drive%20mosfet

15 igbt ps 12vce ic fsw t ont off eq16 main

Info iconThis preview shows page 1. Sign up to view the full content.

View Full Document Right Arrow Icon
This is the end of the preview. Sign up to access the rest of the document.

Unformatted text preview: .1.5 IGBT: Ps = 1/2*VCE * IC * fsw *(t on+t off ) Eq.1.6 Main emphasis in modern Power Electronics is on reducing total losses dissipated in devices and subsystems for achieving higher operating efficiency and more compact designs, reducing volume and weight of resultant systems. Thus, operation at higher and higher switching frequencies is now a necessity, and as a result, switching losses predominate in power-lossbudget in semiconductor switches. Reducing switching losses then becomes the single most crucial goal. Keeping this goal in mind, drive circuits should be so designed as to yield ultra fast rise (t r) and fall times (t f ). Assuming sum of tr and tf be no more than 2% of the PWM period in hard switching applications, a Table:1 is prepared of 1000 Volts rated MOSFETs of three types: standard, Low Gate Charge types and FClass, which are optimised for megahertz switching. Table: 1 shows, for a given fsw, peak current required to drive it, recommended external gate resistor, total power loss in driver+gate resistor and the driver IC used - All for SMPS designs of 500W, 1KW and 2 KW ratings. While standard MOSFETs are optimally usable up to about 400 kHz, Low Gate Charge MOSFETs give adequate performance up to 800 kHz in hard switching SMPS applications. Designing above 800 kHz in hard switching mode, the levels of RFI/EMI noise and switching losses are excessive and hence soft switching (resonant mode, in which sum of tr and tf should be no more than 10% of the total one cycle PWM period) is preferred. The third section of rows in Table:1, shows how F-Class MOSFETs perform with the same driver ICs at 1MHz, 2 MHz and 4 MHz in resonant switching mode. Both, in hard switching and in resonant switching modes, trying to achieve values of tr and tf less that what are assumed tend to generate higher electrical noise and oscillations in drain current, while increasing them will tend to reduce overall efficiency. One can appreciate that energy lost in gate drive system, say, @ fsw =100 kHz for a 500 W SMPS, is only 0....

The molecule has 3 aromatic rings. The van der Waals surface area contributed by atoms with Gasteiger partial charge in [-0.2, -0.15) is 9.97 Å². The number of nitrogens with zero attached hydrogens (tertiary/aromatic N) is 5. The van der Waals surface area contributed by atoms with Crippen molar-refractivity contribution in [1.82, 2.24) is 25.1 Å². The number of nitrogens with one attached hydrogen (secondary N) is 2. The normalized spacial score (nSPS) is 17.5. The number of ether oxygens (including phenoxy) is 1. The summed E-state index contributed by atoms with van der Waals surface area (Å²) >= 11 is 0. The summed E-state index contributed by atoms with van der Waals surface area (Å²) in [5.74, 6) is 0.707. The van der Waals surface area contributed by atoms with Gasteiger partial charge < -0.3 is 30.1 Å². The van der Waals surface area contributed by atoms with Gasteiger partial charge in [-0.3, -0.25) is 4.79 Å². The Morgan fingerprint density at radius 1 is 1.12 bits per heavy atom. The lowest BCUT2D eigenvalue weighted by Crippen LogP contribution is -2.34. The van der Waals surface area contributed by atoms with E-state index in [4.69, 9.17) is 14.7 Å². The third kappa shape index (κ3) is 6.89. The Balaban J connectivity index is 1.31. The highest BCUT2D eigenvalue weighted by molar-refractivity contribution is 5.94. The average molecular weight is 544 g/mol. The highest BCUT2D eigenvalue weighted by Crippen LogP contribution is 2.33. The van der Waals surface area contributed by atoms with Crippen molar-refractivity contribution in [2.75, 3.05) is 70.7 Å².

View Full Document

Ask a homework question - tutors are online